7. SPACE 8

The expectation last year that the temporary move into the North Block would last until Easter 2007 now seems wildly optimistic. The Institute continues to cope with an arrangement that is far from adequate, given the separation of its offices onto two floors without any easy connection between them. The research rooms which used to be within the library are now as equally remote from the library as the Institute’s secretary is from the Director: the secretary and research rooms are on the third floor of the north side, the Director and publications offices are within the library on the second floor of the south side. No firm plans for the future layout of the Institute's research rooms on its return to the South Block can be made until the current difficulties over the library are resolved.

8. INFORMATION SERVICES 8.1 Library The Joint Library of the Institute and of the Hellenic and Roman Societies, which is now run by the ULRLS, is regarded internationally as a major research collection. What was unthinkable until recently, the break-up of the library if the Societies take their books elsewhere, is currently a very real possibility.

8.2 Computing The Institute provides its fellows with basic computing facilities, i.e. word-processing and access to the Internet. Future academic computing facilities again depend on the outcome of current discussions over the library, and are now outwith the responsibility of the Institute.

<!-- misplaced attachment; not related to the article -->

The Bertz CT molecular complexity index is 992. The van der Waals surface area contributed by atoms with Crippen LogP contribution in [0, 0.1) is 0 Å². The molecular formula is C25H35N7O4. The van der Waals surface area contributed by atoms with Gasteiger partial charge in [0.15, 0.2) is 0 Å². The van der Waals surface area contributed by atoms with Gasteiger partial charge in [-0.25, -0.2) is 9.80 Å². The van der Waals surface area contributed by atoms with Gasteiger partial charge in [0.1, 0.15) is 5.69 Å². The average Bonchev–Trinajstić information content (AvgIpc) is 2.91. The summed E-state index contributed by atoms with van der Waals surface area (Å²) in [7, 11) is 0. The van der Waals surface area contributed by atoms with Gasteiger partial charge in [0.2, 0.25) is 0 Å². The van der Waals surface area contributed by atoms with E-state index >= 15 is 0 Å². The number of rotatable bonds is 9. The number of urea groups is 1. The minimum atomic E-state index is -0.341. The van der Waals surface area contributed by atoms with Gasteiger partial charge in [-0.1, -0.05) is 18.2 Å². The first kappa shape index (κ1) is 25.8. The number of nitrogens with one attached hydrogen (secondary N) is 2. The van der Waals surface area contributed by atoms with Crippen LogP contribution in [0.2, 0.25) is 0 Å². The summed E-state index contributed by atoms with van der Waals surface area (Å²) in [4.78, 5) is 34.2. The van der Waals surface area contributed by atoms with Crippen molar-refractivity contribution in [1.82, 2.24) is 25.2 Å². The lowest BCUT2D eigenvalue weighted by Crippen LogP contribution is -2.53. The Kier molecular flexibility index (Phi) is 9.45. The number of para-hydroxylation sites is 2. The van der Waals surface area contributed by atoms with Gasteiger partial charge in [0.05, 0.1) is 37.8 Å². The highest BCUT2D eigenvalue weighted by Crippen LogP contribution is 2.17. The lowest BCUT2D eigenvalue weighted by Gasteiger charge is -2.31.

9. PUBLICITY 9.1 Website The website is a crucial resource in publicising the activities of the Institute, in particular via our Meetings List. The website underpins our publications marketing (see under 2.3.1 above), and the results of our AHRC project will also be placed on the web. The IClS site is linked to the new SAS website. Aims To optimise the use of the website for profile, information, publicity, and publications.

9.2 Meetings List The Meetings List, whose production and distribution costs were prohibitive, is now published on the web, with hard copies available on request. It is regularly updated. Flyers are produced for the lecture, seminar, conferences and special events programmes, and for individual events. MJE 15 January 2007 9